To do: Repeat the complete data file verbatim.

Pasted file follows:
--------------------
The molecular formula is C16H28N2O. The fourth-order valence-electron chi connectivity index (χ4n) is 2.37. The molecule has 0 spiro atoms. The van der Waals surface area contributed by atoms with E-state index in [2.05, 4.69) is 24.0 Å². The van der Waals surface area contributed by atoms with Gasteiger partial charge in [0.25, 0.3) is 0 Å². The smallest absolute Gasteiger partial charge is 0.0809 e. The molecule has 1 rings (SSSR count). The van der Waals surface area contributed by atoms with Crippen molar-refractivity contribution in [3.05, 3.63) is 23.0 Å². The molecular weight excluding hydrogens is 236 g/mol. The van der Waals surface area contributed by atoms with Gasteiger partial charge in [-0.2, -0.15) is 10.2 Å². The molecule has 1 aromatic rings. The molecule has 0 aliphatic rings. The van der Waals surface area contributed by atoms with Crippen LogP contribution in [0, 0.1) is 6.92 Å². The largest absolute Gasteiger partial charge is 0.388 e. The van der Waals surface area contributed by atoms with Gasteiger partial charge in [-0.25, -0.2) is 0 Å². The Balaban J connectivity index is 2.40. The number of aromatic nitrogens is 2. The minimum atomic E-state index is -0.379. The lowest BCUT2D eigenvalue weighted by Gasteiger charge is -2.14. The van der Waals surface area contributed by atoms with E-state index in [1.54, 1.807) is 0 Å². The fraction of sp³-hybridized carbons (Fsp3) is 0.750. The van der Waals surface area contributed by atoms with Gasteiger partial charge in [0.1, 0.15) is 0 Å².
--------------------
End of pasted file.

The molecular formula is C16H28N2O. The fourth-order valence-electron chi connectivity index (χ4n) is 2.37. The molecule has 0 spiro atoms. The van der Waals surface area contributed by atoms with E-state index in [2.05, 4.69) is 24.0 Å². The van der Waals surface area contributed by atoms with Gasteiger partial charge in [0.25, 0.3) is 0 Å². The smallest absolute Gasteiger partial charge is 0.0809 e. The molecule has 1 rings (SSSR count). The van der Waals surface area contributed by atoms with Crippen molar-refractivity contribution in [3.05, 3.63) is 23.0 Å². The molecular weight excluding hydrogens is 236 g/mol. The van der Waals surface area contributed by atoms with Gasteiger partial charge in [-0.2, -0.15) is 10.2 Å². The molecule has 1 aromatic rings. The molecule has 0 aliphatic rings. The van der Waals surface area contributed by atoms with Crippen LogP contribution in [0, 0.1) is 6.92 Å². The largest absolute Gasteiger partial charge is 0.388 e. The van der Waals surface area contributed by atoms with Gasteiger partial charge in [-0.25, -0.2) is 0 Å². The Balaban J connectivity index is 2.40. The number of aromatic nitrogens is 2. The minimum atomic E-state index is -0.379. The lowest BCUT2D eigenvalue weighted by Gasteiger charge is -2.14. The van der Waals surface area contributed by atoms with E-state index in [1.54, 1.807) is 0 Å². The fraction of sp³-hybridized carbons (Fsp3) is 0.750. The van der Waals surface area contributed by atoms with Gasteiger partial charge in [0.1, 0.15) is 0 Å².